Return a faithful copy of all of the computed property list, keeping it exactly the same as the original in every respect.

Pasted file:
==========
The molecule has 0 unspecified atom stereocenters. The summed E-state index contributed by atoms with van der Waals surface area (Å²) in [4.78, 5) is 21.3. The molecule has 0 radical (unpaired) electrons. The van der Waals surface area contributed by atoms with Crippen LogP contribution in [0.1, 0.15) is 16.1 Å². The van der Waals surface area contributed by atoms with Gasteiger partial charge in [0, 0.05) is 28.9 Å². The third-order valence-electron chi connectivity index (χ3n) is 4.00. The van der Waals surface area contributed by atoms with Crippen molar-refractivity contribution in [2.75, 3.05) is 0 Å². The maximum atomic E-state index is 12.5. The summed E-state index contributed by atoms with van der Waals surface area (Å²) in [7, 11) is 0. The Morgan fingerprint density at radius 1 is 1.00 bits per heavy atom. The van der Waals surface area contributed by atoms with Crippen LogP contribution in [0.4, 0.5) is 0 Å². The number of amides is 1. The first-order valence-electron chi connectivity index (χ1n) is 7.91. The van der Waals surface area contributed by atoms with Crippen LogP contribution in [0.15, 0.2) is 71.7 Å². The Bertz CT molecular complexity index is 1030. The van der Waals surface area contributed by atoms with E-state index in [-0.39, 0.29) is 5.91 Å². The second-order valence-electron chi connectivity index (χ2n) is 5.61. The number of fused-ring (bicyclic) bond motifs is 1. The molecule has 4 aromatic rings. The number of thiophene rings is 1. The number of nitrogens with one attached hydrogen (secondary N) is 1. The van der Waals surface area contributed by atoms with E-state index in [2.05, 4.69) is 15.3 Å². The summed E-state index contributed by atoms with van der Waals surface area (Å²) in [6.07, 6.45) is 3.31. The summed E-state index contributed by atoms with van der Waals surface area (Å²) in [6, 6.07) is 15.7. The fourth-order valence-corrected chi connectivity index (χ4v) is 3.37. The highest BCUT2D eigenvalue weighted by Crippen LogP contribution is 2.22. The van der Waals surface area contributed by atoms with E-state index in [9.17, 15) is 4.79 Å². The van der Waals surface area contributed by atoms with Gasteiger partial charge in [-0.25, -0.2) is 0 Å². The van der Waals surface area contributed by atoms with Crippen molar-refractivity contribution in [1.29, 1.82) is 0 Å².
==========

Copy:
The molecule has 0 unspecified atom stereocenters. The summed E-state index contributed by atoms with van der Waals surface area (Å²) in [4.78, 5) is 21.3. The molecule has 0 radical (unpaired) electrons. The van der Waals surface area contributed by atoms with Crippen LogP contribution in [0.1, 0.15) is 16.1 Å². The van der Waals surface area contributed by atoms with Gasteiger partial charge in [0, 0.05) is 28.9 Å². The third-order valence-electron chi connectivity index (χ3n) is 4.00. The van der Waals surface area contributed by atoms with Crippen molar-refractivity contribution in [2.75, 3.05) is 0 Å². The maximum atomic E-state index is 12.5. The summed E-state index contributed by atoms with van der Waals surface area (Å²) in [7, 11) is 0. The Morgan fingerprint density at radius 1 is 1.00 bits per heavy atom. The van der Waals surface area contributed by atoms with Crippen LogP contribution in [0.4, 0.5) is 0 Å². The number of amides is 1. The first-order valence-electron chi connectivity index (χ1n) is 7.91. The van der Waals surface area contributed by atoms with Crippen LogP contribution in [0.15, 0.2) is 71.7 Å². The Bertz CT molecular complexity index is 1030. The van der Waals surface area contributed by atoms with E-state index in [-0.39, 0.29) is 5.91 Å². The second-order valence-electron chi connectivity index (χ2n) is 5.61. The number of fused-ring (bicyclic) bond motifs is 1. The molecule has 4 aromatic rings. The number of thiophene rings is 1. The number of nitrogens with one attached hydrogen (secondary N) is 1. The van der Waals surface area contributed by atoms with E-state index in [2.05, 4.69) is 15.3 Å². The summed E-state index contributed by atoms with van der Waals surface area (Å²) in [6.07, 6.45) is 3.31. The summed E-state index contributed by atoms with van der Waals surface area (Å²) in [6, 6.07) is 15.7. The fourth-order valence-corrected chi connectivity index (χ4v) is 3.37. The highest BCUT2D eigenvalue weighted by Crippen LogP contribution is 2.22. The van der Waals surface area contributed by atoms with E-state index in [9.17, 15) is 4.79 Å². The van der Waals surface area contributed by atoms with Gasteiger partial charge in [-0.25, -0.2) is 0 Å². The van der Waals surface area contributed by atoms with Crippen molar-refractivity contribution in [1.29, 1.82) is 0 Å².